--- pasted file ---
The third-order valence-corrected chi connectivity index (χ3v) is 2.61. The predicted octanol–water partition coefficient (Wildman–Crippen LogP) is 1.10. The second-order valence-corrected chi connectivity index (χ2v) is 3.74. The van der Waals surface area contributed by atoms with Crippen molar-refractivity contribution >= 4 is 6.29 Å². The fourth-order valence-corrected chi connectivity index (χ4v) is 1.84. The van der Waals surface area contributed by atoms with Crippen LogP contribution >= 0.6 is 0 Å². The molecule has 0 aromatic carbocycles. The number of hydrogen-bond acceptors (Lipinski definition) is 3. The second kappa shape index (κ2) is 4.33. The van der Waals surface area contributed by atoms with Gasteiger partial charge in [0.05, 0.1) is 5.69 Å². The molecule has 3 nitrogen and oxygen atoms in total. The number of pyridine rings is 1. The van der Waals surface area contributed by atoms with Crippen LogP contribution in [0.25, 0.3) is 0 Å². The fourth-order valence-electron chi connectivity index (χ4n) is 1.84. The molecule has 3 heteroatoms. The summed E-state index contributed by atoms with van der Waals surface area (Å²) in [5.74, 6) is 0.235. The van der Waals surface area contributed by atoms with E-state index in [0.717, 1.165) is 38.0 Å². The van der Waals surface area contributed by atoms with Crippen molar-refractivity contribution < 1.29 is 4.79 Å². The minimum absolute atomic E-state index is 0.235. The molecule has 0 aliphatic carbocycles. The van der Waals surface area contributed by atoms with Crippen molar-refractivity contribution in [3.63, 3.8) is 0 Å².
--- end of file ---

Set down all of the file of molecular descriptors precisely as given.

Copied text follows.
The third-order valence-corrected chi connectivity index (χ3v) is 2.61. The predicted octanol–water partition coefficient (Wildman–Crippen LogP) is 1.10. The second-order valence-corrected chi connectivity index (χ2v) is 3.74. The van der Waals surface area contributed by atoms with Crippen molar-refractivity contribution >= 4 is 6.29 Å². The fourth-order valence-corrected chi connectivity index (χ4v) is 1.84. The van der Waals surface area contributed by atoms with Crippen LogP contribution >= 0.6 is 0 Å². The molecule has 0 aromatic carbocycles. The number of hydrogen-bond acceptors (Lipinski definition) is 3. The second kappa shape index (κ2) is 4.33. The van der Waals surface area contributed by atoms with Gasteiger partial charge in [0.05, 0.1) is 5.69 Å². The molecule has 3 nitrogen and oxygen atoms in total. The number of pyridine rings is 1. The van der Waals surface area contributed by atoms with Crippen LogP contribution in [0.25, 0.3) is 0 Å². The fourth-order valence-electron chi connectivity index (χ4n) is 1.84. The molecule has 3 heteroatoms. The summed E-state index contributed by atoms with van der Waals surface area (Å²) in [5.74, 6) is 0.235. The van der Waals surface area contributed by atoms with E-state index in [0.717, 1.165) is 38.0 Å². The van der Waals surface area contributed by atoms with Crippen molar-refractivity contribution < 1.29 is 4.79 Å². The minimum absolute atomic E-state index is 0.235. The molecule has 0 aliphatic carbocycles. The van der Waals surface area contributed by atoms with Crippen molar-refractivity contribution in [3.63, 3.8) is 0 Å².